One of the most common areas of enrollment marketing and retention strategy is to focus on the ever-important transition years. As you look to retain students, keeping them on through the transition years is an important strategy to have in place.

Retention Tips for Your Key Transition Years



  • REALITY: Parents will often take advantage of tax deductions for preschools, so private schools are viable options. However, as parents face Kindergarten, many assume that they will move back to a free public school option.
  • RETENTION STRATEGY: Your Kindergarten teachers are the key to a preschool mom keeping her babies at your school. Every mom and dad is concerned about who will take care of their babies once they hit the Kinder age. Make sure your Kindergarten teachers are front-and-center at preschool pickup. Have your Kindergarten teachers provide videos about issues related to reading readiness, behavioral/parenting tips, and general discussion of the things that make a positive Kinder experience (mom will love your brief videos on their smart phones). Have fun, too, so create some parodies, some humorous routines on parenting strong-willed boys, and make them laugh and cry!



  • REALITY: In many suburban areas, the challenge for private elementary schools is that the nearby public elementary schools are really pretty good. Pastors are reluctant to promote a Christian elementary school because his pews are filled with good-hearted public school teachers. Because there are so many loving men and women who pour out their passion on teaching young kids, public elementary schools in your neighborhood are hard to beat on price (free!) Parents are definitely more involved at the lower school ages, too, so moms and dads are heavily invested in their school.
  • RETENTION STRATEGY: Differentiation is critical at this stage. When you are competing against FREE public schools, you have to do the hard work of identifying the key elements that make you unique compared to the free options, like public or charter schools. Also, focus as well on what makes you stand out from your private school competitors. If you are not absolutely clear on your uniqueness, create something! Especially parents who have not experienced the public school option may assume that the choices between schools is really only based on price . . . and that is a lousy place to compete. Educate them on why staying from Kindergarten on into Elementary would be a better choice than going anywhere else!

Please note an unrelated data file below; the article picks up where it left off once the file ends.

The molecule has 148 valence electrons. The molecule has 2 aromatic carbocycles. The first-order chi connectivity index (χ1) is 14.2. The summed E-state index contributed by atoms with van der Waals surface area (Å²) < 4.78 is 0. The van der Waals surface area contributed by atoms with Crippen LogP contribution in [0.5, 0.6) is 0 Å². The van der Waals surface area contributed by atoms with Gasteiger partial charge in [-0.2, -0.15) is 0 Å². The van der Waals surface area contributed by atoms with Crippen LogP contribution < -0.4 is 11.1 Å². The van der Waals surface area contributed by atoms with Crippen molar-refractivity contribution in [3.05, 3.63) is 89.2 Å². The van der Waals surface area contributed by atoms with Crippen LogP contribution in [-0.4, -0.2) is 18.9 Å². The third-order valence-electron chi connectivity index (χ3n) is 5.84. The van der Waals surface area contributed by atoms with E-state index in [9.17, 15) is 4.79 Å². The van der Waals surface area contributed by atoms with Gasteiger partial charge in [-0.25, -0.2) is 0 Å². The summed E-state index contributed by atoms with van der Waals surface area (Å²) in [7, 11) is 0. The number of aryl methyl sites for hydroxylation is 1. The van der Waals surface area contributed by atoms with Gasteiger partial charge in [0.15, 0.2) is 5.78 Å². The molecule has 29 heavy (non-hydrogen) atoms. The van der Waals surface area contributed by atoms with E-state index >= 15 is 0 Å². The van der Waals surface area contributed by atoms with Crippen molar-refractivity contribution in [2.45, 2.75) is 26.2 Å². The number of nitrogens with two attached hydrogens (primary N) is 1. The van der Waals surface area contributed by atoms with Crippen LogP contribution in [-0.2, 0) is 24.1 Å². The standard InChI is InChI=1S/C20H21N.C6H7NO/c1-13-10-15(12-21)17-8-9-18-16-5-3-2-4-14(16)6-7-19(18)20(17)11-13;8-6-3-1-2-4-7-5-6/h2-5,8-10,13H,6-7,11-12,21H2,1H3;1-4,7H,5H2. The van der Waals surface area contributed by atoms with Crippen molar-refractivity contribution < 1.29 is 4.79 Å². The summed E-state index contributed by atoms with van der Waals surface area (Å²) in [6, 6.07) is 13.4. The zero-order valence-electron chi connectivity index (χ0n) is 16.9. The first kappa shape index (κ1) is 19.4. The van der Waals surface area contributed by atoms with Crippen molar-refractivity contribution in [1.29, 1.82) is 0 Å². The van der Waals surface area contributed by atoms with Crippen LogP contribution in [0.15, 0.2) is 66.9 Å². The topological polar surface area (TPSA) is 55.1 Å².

• REALITY: These are some of the most difficult transition years. First, on a positive note, you may be able to pick up some new students who find their public middle school (or homeschool middle school) unacceptable or unrealistic. They may be receptive to a new option where the class size would be smaller which often provides more accountability and a safer place for kids. Parents and students alike find this attractive. If it didn’t make you seem desperate, I would encourage you to stand out front of the nearby middle school on opening day with a sign that reads, “If you are sitting in the car right until the bell rings because this place scares you, then stop by for a tour of our school where kids and parents feel safe and secure!” 🙂 The other reality, is that this is a year where you may lose some of your bright elementary kids because of finances or access. First, money is an important factor. Some parents will begin to think about college or even the current cost of living with multiple kids. Secondly, some moms and dads idealize the other private school or public school with better technologies, nicer facilities, and a whole lot more potential friends for their kids.